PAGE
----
PETA POST: Time to End the Military’s War on Animals
I’m really pleased to introduce a new series on The Kind Life, I want to be able to bring all of you the most urgent animal causes each month and ways that you can help that case, whether that be sending an email, making a phone call, signing a petition, or just sharing the post with some friends. To help with this, I’ve partnered up with People for the Ethical Treatment of Animals (who you all know as PETA). Once a month, one of their experts will be sharing about an urgent cause here on The Kind Life. Here’s our very first one from Justin Goodman, director of laboratory investigations:
Time to End the Military’s War on Animals
By Justin Goodman
Outgoing Secretary of Defense Leon Panetta has just made history for gender equality by lifting the military’s ban on women in combat. He’s also been presented with a rare opportunity by President Barack Obama to join one of his predecessors and leave a legacy of compassion for animals.
Exactly 30 years ago, PETA learned about U.S. military plans to obtain 80 live dogs from animal shelters, string them up, and shoot them with high-powered rifles for a crude “wound lab” to teach military personnel to treat traumatic injuries. PETA leaked the news to The Washington Post, and hours after a cover story ran, then-Secretary of Defense Caspar Weinberger—who was known for his fondness for his canine companion Kiltie—took swift and decisive action and scrapped the misguided plan. Soon, the military formally banned the use of cats, dogs, and primates in training drills, although the move did not protect the many other animals who were also tormented in these exercises.
Though PETA has since convinced the military to replace cruel training laboratories involving monkeys, cats, and ferrets in favor of humanlike simulators, today approximately 10,000 pigs and goats are still shot, stabbed, dismembered, and killed in archaic U.S. military training drills. But President Obama has just signed a bill that requires the Department of Defense (DoD)—which Panetta will still head until at least mid-February—to report to Congress by March 1, 2013, with a strategy and timeline for replacing these violent animal laboratories with modern non-animal methods such as lifelike human simulators that breathe, bleed, cry, and even “die.”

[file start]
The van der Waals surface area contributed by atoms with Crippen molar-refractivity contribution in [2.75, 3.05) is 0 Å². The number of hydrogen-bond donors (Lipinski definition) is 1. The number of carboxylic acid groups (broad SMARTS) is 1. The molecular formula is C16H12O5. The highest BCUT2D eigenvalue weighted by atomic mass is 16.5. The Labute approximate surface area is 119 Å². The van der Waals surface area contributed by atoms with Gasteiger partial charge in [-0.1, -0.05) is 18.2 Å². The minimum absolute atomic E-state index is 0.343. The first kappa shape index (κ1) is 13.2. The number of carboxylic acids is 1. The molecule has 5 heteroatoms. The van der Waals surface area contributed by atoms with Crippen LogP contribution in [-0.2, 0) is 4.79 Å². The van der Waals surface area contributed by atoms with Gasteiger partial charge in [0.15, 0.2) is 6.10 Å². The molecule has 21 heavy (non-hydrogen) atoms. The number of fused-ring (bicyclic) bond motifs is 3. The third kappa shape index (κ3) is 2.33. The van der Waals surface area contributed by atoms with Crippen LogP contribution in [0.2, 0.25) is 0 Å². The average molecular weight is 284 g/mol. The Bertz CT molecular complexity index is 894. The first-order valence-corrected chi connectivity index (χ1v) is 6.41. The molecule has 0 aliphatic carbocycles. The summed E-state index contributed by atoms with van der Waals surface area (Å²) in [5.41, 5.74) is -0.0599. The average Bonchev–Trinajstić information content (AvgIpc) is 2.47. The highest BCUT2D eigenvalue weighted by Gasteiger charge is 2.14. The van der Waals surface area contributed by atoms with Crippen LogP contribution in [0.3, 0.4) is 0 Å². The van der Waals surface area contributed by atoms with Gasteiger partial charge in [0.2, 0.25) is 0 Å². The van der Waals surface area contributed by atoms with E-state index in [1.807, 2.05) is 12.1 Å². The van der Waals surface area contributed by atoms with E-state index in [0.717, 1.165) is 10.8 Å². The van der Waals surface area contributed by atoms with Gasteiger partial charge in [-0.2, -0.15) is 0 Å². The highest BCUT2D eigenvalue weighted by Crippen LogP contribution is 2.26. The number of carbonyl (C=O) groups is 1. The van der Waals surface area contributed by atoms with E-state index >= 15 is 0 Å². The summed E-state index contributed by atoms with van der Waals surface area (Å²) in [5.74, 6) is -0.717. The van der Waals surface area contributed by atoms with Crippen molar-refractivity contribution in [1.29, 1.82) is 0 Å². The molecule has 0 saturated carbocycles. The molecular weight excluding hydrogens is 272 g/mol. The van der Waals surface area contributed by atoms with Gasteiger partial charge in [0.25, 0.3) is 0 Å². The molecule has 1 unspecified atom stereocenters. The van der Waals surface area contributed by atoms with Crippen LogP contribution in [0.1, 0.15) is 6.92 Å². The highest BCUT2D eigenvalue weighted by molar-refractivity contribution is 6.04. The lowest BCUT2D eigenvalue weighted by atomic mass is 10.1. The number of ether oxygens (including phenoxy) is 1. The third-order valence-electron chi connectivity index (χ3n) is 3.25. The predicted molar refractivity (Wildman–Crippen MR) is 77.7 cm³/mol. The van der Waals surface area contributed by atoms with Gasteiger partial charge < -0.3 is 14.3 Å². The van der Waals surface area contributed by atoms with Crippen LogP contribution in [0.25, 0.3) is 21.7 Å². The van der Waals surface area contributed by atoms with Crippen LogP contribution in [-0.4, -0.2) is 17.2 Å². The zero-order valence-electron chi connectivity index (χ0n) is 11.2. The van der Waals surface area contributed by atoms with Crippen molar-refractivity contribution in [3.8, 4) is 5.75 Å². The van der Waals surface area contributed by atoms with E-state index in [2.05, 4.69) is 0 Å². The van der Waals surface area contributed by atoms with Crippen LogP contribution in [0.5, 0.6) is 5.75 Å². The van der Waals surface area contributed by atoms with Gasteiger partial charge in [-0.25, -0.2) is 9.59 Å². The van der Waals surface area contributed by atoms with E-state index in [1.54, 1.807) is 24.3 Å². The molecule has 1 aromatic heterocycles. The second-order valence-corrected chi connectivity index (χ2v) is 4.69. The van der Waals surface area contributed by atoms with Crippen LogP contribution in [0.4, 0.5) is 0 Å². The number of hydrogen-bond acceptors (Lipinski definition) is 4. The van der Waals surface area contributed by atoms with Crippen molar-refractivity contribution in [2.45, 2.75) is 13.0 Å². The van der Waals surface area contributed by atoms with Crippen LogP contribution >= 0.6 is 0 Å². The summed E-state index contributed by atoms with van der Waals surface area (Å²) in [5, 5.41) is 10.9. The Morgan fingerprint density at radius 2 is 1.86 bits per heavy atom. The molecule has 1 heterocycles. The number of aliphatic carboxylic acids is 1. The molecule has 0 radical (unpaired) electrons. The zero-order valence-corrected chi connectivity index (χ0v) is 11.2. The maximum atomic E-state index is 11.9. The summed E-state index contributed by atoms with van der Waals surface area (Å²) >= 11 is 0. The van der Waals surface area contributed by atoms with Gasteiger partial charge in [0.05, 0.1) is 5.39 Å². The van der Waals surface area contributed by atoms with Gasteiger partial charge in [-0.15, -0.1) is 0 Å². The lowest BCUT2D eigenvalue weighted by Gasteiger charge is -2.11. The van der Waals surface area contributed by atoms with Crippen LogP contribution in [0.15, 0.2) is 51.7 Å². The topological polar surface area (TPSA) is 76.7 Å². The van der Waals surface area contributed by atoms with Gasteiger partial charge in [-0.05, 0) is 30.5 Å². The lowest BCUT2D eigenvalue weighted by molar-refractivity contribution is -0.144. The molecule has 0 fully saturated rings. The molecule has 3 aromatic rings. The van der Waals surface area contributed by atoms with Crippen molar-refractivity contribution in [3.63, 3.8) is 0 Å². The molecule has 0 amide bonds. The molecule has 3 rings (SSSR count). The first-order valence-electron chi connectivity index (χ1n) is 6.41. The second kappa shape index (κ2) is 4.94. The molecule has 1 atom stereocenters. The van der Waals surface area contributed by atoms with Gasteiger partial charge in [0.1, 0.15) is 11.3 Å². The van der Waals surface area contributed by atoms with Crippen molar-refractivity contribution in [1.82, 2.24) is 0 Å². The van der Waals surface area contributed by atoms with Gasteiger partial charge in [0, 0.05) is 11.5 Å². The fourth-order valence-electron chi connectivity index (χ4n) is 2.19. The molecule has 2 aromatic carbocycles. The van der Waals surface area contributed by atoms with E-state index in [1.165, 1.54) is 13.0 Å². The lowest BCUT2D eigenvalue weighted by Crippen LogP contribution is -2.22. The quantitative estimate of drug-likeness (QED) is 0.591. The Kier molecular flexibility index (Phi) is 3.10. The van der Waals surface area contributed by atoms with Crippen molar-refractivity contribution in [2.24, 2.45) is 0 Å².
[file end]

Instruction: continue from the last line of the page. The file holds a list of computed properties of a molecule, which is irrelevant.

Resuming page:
Last year, people were outraged when PETA released disturbing, never-before-seen undercover footage showing live goats as they were stabbed, had their organs yanked out, and had their limbs broken and cut off with tree trimmers during a military training drill, all while the animals moaned and kicked. This cruelty continues even though strikingly realistic simulators are available, military policy requires that they be used instead of animals whenever available, and more than three-quarters of our NATO allies don’t use any animals for this kind of training.
High-profile military veterans Oliver Stone, Bob Barker, and Gideon Raff as well as current and former military doctors and medics have called on the DoD to modernize its training program. A PETA staffer who is a former U.S. Navy medical specialist recently explained in The Huffington Post why using simulators for emergency medical training is better than tearing apart live animals.
Like Caspar Weinberger, Leon Panetta has been open about his affinity for animals. He recently posed with his loving golden retriever, Bravo, for a photo shoot in Esquire and told the magazine that having Bravo by his side during trying times helps reinforce “what life is really about.”
Write to Secretary Panetta
…and urge him to make compassion for all animals his swan song by recommending to Congress an immediate end to the use of animals in military training drills. Send a message here.
Do you have any questions for PETA that they can answer in their next update?
Justin Goodman is the director of laboratory investigations at People for the Ethical Treatment of Animals.
Photo source: flickr.com / tintedglass